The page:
Friday, April 20, 2012

Evé is man-of-all-trades at Lynch Creek Farm

Evé recently worked on energy-efficient
re-lighting at Lynch Creek Farm's facility.
There's not much that Evé Munguia hasn't done around Lynch Creek Farm.

One of the Farm staff whose work encompasses both Lynch Creek Wreaths and Lynch Creek Dahlias, Everardo (Evé) Munguia may find himself shifting from overseeing crews digging dahlias in the field one day to organizing shipping arrangements for the impending wreath season the next.

This spring, he's working for the first time at the Olympia Farmers' Market, selling tubers and advising less experienced dahlia growers on how to get the best results in their flower gardens. "That's the last piece toward being able to consider myself an all-year employee," he said. "It's the only thing I'd never done before."

Evé was born and raised in Shelton, where he graduated from Shelton High School. He attended South Puget Sound Community College for a year and the University of Fairbanks in Alaska for a year. He worked for a time for Denali National Park Aeromark Concessions, and did internships with park rangers. "I love Alaska," he says, "but money got hard up there, and my family was here. So I came back to Shelton."

Evé had worked seasonally for Lynch Creek, and on his return, he got the opportunity to join the Lynch Creek Farm staff year-round. Early in the spring, he's involved in stock control with the dahlias, pulling inventory to fill dahlia-tuber orders and shipping the tubers, sounding the alarm if inventory on any variety gets too low to maintain growing stock, choosing what's still plentiful for dahlia overstock sales.

Dividing dahlia tubers demands careful
attention and all of Evé's expertise.
In the late spring and summer, he works intensively at the planting, weeding and cultivating of the dahlia plants, as well as working on plans for the autumn's wreath season with Andy, Nathanael and Patty. In late summer, he'll be working with the cut flowers for market and wedding sales, and in the fall, he'll be digging dahlias, dividing and storing tubers, and finishing up the dahlia season just in time for the tumult of the Christmas wreaths and evergreens to take over.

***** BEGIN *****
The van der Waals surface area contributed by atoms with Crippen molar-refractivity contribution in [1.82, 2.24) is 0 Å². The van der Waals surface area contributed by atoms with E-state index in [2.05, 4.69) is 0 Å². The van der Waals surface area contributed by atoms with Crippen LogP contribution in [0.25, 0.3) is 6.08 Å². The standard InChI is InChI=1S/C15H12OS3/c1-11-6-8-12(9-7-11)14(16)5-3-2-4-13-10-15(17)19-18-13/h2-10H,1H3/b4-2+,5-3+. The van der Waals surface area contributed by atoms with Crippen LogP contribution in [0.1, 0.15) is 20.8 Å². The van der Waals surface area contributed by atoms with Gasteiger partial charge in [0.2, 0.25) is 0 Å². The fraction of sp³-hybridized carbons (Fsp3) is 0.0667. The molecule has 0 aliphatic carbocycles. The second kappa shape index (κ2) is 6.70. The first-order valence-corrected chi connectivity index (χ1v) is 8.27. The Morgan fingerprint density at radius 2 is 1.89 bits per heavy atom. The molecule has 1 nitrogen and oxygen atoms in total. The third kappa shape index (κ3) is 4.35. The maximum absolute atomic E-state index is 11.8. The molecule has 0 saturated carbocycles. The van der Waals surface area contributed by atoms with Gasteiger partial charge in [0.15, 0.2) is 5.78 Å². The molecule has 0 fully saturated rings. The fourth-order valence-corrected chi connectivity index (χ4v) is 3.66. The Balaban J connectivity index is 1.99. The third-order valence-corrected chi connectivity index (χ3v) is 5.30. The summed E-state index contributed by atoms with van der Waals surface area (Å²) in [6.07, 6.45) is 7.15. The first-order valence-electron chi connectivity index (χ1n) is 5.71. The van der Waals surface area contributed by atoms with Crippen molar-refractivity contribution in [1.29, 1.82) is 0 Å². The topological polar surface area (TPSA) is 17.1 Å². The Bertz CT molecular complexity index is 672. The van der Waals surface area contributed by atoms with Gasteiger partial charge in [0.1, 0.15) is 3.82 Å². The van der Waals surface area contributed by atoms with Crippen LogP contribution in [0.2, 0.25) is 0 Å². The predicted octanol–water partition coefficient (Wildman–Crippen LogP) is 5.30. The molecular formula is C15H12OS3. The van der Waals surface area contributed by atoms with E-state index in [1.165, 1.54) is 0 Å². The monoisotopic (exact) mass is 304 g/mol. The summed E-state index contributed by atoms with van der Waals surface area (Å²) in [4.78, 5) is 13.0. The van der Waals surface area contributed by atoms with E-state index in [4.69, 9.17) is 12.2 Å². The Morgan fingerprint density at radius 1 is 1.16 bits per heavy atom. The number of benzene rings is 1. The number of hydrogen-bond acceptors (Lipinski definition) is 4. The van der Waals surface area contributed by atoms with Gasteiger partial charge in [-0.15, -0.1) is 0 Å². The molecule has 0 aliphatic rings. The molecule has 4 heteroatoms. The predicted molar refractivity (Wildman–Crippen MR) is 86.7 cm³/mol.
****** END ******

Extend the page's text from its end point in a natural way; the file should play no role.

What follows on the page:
"The best thing about working here," he said recently, "is how close we are with everybody. It's a friendly environment. Andy does a great job of keeping everybody happy, and making a good working environment for the employees. I love being part of something that has potential and is growing."

Outside of work hours, Evé coaches youth soccer teams for Shelton's city league. He started working out with 15-year-old boys, initially as a translator, but jumping into coaching when the team coaches needed an extra  hand. "I coached that first team until they were 19. Now I'm coaching a U-11 girls' team. I'll probably keep that team until they graduate."

He has learned, Evé says, that the challenge of coaching is learning leadership. Starting out with boys who weren't that much younger than himself, he said, meant that they tended to see him as a teammate. To exert leadership, he had to try hard to gain their respect. "The main thing I realized I had to do was know what I was doing, have an organized practice, keep teaching them something different, showing them how they can do things better and exceed themselves with different drills and discipline."

Once his teams began succeeding, he said, they wanted to go on winning and wanted to do better. The parents could see their progress, and that helped too, he added with a smile.

The same leadership principles, he said, apply to the workplace. "It's important to me to excel at knowing what we're doing, knowing the products, knowing the processes," he said. "People tend to follow people who know what's going on."

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